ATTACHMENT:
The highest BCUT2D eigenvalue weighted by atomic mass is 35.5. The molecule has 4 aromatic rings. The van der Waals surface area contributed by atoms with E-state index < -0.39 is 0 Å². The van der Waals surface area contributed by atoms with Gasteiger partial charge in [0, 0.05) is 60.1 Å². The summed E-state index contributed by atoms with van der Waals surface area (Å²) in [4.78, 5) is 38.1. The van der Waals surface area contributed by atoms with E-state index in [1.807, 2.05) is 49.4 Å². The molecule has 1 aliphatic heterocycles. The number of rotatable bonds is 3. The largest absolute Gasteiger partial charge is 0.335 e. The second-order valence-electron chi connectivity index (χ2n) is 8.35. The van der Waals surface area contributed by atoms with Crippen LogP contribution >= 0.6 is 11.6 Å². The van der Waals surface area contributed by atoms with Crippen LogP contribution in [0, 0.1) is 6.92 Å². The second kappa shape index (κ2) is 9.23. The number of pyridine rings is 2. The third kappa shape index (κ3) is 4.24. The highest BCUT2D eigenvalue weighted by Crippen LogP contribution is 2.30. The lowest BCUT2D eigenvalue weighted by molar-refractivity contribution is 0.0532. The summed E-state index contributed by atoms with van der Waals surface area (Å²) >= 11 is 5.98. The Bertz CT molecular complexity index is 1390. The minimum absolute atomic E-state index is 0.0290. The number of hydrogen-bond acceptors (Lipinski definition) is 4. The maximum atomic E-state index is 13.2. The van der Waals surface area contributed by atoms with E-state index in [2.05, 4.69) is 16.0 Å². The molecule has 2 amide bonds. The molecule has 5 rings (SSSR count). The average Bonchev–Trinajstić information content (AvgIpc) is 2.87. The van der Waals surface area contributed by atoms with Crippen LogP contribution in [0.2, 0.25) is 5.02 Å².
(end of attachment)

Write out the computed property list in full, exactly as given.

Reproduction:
The highest BCUT2D eigenvalue weighted by atomic mass is 35.5. The molecule has 4 aromatic rings. The van der Waals surface area contributed by atoms with E-state index < -0.39 is 0 Å². The van der Waals surface area contributed by atoms with Gasteiger partial charge in [0, 0.05) is 60.1 Å². The summed E-state index contributed by atoms with van der Waals surface area (Å²) in [4.78, 5) is 38.1. The van der Waals surface area contributed by atoms with E-state index in [1.807, 2.05) is 49.4 Å². The molecule has 1 aliphatic heterocycles. The number of rotatable bonds is 3. The largest absolute Gasteiger partial charge is 0.335 e. The second-order valence-electron chi connectivity index (χ2n) is 8.35. The van der Waals surface area contributed by atoms with Crippen LogP contribution >= 0.6 is 11.6 Å². The van der Waals surface area contributed by atoms with Crippen LogP contribution in [0, 0.1) is 6.92 Å². The second kappa shape index (κ2) is 9.23. The number of pyridine rings is 2. The third kappa shape index (κ3) is 4.24. The highest BCUT2D eigenvalue weighted by Crippen LogP contribution is 2.30. The lowest BCUT2D eigenvalue weighted by molar-refractivity contribution is 0.0532. The summed E-state index contributed by atoms with van der Waals surface area (Å²) >= 11 is 5.98. The Bertz CT molecular complexity index is 1390. The minimum absolute atomic E-state index is 0.0290. The number of hydrogen-bond acceptors (Lipinski definition) is 4. The maximum atomic E-state index is 13.2. The van der Waals surface area contributed by atoms with E-state index in [2.05, 4.69) is 16.0 Å². The molecule has 2 amide bonds. The molecule has 5 rings (SSSR count). The average Bonchev–Trinajstić information content (AvgIpc) is 2.87. The van der Waals surface area contributed by atoms with Crippen LogP contribution in [0.2, 0.25) is 5.02 Å².